Thompson’s Sandwort (Eremogone franklinii var. thompsonii)
Franklin’s Sandwort (Eremogone franklinii (Douglas ex Hooker) R. L. Hartman & Rabeler) (see photo) is a quite widespread cushion-forming plant species that occurs in the western USA.
The variety discussed here, however, is known only from the type that was collected in the 1930s somewhere in Gilliam County in Oregon, USA. It may be extinct, however, it was found once in the 1980s in Benson County, Washington so may in fact be still existing.
The La Brea Stork was described in 1910, originally based on fossil bones that were recovered from the rich La Brea Tar Pits in California, USA; however, the species was for more widespread and is now known to also have occurred in other parts of what today is the USA.
The species already appears in Late Pliocene deposits and disappeared at the end of the Pleistocene, but the population that inhabited the island of Cuba apparently survived well into the Holocene era and may even have been eradicated by the first human settlers.
Douglas’ Thistle Milkvetch (Astragalus kentrophyta var. douglasii)
The Thistle Milkvetch is a very thistle-like member of the legume family, the species includes around seven varieties which are distributed over a wide range of the southern USA.
The variety discussed here was described in 1964, it was restricted to a small area on the Colombia River at the boundery of Umatilla County in Oregon and Walla Walla County in Washington, USA.
Douglas’ Thistle Milkvetch hasn’t been collected since 1883, its habitat having been destroyed by dam projects and the plant is now considered extinct.
The photo below shows another variety, probably the nominate form.
References:  Astragalus kentrophyta Gray var. douglasii Barneby. Field Guide to Selected Rare Vascular Plants of Washington. Washington Natural Heritage Program and U.S.D.I. Bureau of Land Management 2005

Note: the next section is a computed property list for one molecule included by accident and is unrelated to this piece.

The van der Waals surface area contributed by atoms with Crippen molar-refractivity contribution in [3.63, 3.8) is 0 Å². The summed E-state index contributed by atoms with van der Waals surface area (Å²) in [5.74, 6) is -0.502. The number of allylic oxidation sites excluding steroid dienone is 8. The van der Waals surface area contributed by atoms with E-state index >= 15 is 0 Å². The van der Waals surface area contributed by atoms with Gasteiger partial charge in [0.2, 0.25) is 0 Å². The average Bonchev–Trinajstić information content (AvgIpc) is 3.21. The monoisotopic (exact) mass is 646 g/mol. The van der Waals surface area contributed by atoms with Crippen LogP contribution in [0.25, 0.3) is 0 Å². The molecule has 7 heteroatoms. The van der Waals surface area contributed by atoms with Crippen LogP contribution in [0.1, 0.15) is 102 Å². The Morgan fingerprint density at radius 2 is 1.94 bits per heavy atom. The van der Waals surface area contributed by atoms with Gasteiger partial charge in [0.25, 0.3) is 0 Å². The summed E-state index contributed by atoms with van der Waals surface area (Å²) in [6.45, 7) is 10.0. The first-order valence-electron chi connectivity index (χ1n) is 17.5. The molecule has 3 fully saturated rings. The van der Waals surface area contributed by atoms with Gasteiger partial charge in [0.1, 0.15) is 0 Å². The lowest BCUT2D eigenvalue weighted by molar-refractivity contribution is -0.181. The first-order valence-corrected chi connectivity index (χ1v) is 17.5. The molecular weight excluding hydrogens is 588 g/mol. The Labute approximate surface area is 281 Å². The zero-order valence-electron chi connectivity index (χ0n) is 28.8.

The species appears to have been quite widespread, it was originally found in at least three sites: Amador Creek, Dry Creek, Grass Valley Creek, and Jackson Creek in the Amador County, but was also found in other areas including Alameda County, El Dorado County, Marin County, Mariposa County, and Shasta County in California, Benton County, Josephine County, Lincoln County, and Union County in Oregon, as well as Grays Harbor County in Washington.
The youngest specimens date to 1977, younger collections are not known, and it is possible that this species is already extinct.
Franklin’s Bumblebee is, or perhaps was, one of the most narrowly distributed bumblebee species of the world, it is known only from a small area between the coast and the Sierra-Cascade Mountains in northern California and southern Oregon, USA.
The species was last seen in 2006 at Mt. Ashland in Oregon and is now most likely extinct.
This species was described in 1951; it is only known from the type location: Rouge River National Forest in Jackson County, Oregon, USA.
“Length 5 mm. Color dark brown, slightly lighter on legs and venter.” 
The species seems to have never been recorded since its description and is thought to be likely extinct.
 Herbert H. Ross: Phylogeny and biogeography of the caddisflies of the genera Agapetus and Electragapetus (Trichoptera: Rhyacophilidae). Journal of the Washington Academy of Sciences 41(11): 347-356. 1951
This species was described in 1953 on the basis of a specimen that had been collected in 1948 at the foot of the western slope of Sexton Mountain in northwestern Josephine County, Oregon, USA. 
The Sexton Mountain Mariposa Lily was never again since and is considered extinct now, it is thought to have vanished due to the construction of the Interstate 5, the main Interstate Highway on the west coast of the USA.
 Morton E. Peck: A new Calochortus from Oregon: Leaflets of Western Botany 7(2): 190-192. 1954